Cheers and Toy Story actor John Ratzenberger has a brief appearance inEmpire Strikes Back. He’s the one who tells Han not to go out into the cold to look for Luke. Then he sits down for a beer with Norm.

30. Han Solo almost died at the end of Jedi.

Gary Kurtz, the original producer of Return of the Jedi, said that in the early story outline, Han Solo dies and the Rebel forces are left in tatters, with Luke disappearing into the wilderness. But George Lucas thought killing off main characters would hurt toy sales, so he changed the ending to a big Ewok party.


There have been a lot of Star Wars movies released in recent years. But the same cannot be said for Star Wars video games. Outside of 2017’s Star Wars Battlefront II, things have been quiet. Fortunately, that’s set to change later this year, with the release of what has the makings of an exciting new title: Star Wars: Jedi Fallen Order.

The new game is developed by Respawn Entertainment, the studio responsible for Titanfall and Apex Legends. That’s an exciting pitch in its own right, and we’ll be learning much more about what to expect soon. Jedi Fallen Order will be published by Electronic Arts, which still has the exclusive rights to produce Star Wars games for PC and consoles. EA has promised to showcase the game during its pre-E3 2019 event, EA Play, which takes place next weekend, June 8-9. Below, we’ve rounded up all of the information we’ve heard about the game so far, as well as some of the things we’re hoping to see from the game’s EA Play presence.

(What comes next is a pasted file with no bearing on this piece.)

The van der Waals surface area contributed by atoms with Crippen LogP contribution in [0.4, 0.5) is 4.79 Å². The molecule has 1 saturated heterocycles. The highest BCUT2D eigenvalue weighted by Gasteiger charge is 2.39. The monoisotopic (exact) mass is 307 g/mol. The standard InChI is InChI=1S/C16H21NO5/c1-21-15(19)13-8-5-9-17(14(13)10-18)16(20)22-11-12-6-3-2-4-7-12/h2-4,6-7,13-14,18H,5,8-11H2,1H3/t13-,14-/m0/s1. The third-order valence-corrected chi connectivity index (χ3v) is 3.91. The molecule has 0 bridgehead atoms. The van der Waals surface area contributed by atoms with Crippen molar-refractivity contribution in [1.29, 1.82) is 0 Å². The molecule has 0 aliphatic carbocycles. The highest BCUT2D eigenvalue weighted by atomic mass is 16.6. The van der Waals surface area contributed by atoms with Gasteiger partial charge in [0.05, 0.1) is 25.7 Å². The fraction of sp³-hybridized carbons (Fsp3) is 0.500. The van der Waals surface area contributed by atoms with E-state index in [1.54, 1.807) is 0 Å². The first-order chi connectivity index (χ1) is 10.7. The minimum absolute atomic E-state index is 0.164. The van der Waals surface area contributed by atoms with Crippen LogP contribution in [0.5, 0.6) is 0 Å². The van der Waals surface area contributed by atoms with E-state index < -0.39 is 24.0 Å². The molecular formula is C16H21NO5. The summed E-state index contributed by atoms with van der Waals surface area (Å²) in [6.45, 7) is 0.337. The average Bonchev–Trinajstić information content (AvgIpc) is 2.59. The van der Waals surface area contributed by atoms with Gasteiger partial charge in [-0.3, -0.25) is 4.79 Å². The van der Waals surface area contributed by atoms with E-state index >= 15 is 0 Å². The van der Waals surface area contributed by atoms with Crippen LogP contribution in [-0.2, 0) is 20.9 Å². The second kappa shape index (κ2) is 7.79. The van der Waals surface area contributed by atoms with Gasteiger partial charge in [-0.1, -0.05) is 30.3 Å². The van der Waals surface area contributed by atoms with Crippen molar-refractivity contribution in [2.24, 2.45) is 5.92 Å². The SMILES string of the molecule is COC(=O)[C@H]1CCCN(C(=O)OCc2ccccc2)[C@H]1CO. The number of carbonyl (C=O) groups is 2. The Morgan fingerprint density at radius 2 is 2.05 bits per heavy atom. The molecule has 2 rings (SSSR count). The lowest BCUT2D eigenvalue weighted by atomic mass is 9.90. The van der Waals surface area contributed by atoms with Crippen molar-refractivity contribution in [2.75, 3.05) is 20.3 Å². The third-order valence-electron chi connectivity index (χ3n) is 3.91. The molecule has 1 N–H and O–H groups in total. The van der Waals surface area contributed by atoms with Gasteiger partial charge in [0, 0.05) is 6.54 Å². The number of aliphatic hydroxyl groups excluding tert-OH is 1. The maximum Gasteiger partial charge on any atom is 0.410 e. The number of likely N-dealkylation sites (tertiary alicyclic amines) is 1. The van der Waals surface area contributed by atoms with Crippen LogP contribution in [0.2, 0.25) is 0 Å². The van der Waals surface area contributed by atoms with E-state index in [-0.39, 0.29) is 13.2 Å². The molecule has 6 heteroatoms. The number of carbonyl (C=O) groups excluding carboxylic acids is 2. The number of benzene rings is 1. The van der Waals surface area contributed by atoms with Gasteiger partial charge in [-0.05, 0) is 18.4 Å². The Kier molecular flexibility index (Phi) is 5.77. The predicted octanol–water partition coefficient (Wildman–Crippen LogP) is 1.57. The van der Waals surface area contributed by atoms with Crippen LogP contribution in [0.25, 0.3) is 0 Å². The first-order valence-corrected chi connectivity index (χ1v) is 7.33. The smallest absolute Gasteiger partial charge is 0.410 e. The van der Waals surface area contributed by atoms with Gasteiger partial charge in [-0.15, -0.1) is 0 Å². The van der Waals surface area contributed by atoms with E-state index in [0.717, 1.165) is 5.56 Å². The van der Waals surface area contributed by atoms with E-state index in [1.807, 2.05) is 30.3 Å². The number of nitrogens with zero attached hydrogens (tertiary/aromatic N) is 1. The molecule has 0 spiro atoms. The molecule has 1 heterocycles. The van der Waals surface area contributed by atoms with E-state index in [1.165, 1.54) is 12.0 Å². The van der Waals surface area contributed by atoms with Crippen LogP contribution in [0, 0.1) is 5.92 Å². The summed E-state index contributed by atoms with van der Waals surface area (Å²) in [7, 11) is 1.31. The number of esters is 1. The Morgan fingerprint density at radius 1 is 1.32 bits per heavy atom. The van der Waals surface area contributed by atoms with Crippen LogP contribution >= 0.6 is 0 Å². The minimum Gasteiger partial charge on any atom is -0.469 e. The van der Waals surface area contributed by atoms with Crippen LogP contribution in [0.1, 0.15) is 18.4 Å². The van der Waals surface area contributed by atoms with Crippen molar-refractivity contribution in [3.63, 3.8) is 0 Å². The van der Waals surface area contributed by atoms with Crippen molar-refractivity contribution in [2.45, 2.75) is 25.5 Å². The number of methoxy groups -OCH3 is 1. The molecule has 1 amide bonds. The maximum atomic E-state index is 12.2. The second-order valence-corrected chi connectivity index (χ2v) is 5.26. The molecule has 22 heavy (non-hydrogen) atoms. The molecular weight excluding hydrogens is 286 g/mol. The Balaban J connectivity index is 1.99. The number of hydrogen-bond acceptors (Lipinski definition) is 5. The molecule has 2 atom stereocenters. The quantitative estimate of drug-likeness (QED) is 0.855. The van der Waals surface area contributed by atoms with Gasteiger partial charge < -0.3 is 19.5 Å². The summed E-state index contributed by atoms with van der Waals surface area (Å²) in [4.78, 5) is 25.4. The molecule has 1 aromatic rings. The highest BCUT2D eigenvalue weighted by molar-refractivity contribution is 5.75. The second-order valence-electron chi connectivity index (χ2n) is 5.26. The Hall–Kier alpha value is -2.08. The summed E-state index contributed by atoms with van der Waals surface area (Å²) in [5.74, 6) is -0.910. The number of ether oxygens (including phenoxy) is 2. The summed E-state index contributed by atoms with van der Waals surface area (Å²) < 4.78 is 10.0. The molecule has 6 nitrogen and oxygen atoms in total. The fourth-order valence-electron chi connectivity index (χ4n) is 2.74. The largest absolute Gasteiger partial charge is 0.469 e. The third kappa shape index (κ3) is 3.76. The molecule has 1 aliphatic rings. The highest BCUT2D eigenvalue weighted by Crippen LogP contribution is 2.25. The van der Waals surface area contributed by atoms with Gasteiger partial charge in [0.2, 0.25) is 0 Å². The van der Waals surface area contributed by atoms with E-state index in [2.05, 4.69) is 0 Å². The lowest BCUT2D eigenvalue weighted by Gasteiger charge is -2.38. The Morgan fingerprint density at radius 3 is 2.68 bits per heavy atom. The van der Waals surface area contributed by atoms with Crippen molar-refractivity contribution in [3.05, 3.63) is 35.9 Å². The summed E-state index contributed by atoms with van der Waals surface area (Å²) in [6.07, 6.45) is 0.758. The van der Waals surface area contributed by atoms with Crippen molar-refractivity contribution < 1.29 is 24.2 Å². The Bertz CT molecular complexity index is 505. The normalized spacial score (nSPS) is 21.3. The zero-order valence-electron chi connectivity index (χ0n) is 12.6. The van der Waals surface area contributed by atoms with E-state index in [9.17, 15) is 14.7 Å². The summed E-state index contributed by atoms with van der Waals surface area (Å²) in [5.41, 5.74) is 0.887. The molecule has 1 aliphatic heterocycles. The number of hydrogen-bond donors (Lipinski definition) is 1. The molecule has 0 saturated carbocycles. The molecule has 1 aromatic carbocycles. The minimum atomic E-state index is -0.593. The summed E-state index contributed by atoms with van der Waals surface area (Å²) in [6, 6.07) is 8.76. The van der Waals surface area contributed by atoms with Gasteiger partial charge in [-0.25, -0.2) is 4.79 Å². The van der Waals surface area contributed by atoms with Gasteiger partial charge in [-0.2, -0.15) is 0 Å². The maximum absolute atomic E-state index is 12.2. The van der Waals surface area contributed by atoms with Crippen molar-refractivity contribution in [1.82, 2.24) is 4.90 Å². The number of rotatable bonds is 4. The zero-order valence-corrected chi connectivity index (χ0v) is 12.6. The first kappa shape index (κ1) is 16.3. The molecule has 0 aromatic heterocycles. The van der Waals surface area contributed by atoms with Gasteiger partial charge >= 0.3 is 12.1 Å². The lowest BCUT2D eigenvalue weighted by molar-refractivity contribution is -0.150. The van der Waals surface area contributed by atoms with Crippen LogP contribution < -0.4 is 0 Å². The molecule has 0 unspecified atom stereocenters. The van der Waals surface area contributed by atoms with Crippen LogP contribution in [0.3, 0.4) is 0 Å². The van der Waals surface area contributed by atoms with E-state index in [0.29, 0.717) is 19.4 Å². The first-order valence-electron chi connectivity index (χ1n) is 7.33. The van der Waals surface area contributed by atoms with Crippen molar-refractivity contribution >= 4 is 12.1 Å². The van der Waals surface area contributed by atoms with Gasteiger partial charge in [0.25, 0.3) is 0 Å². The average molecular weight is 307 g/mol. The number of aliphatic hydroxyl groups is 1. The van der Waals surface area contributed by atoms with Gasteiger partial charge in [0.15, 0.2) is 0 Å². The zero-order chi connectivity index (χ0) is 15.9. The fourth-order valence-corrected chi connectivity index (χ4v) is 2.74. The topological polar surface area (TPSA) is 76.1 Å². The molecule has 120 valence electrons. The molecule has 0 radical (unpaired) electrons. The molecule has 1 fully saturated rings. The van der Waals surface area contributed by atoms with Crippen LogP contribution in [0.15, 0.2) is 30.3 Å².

What We Know

As we have not yet seen any gameplay from Jedi Fallen Order, there’s a very limited amount of information we have. We were expecting to learn a lot about the game during its Star Wars Celebration panel, but that ultimately yielded only a story trailer and a minimal amount of information about how it’s a third-person action-adventure game. That said, Respawn boss Vince Zampella offered up some news that was received with applause and cheers from those in attendance: Jedi Fallen Order is single-player only and does not feature any microtransactions. “It’s a story game,” as he put it.

That story takes place between Episode III: Revenge of the Sith and Episode IV: A New Hope. It centers around a young Jedi Padawan named Cal Kestis (played by Gotham’s Cameron Monaghan) who survived Order 66, Emperor Palpatine’s attempt to eliminate all of the Jedi after he establishes the Empire. This turns Kestis into a fugitive hunted by the Inquisitors. He’s intent on both completing his Jedi training and reestablishing the Jedi Order.

Jedi Fallen Order introduces a variety of new locations for Star Wars, including the planet Bracca, where we first find Cal hiding from the Empire. Over the course of the game, we’ll see some existing characters to complement the newcomers, including a companion named Cere, the droid BD-1, and Second Sister, an elite Inquisitor.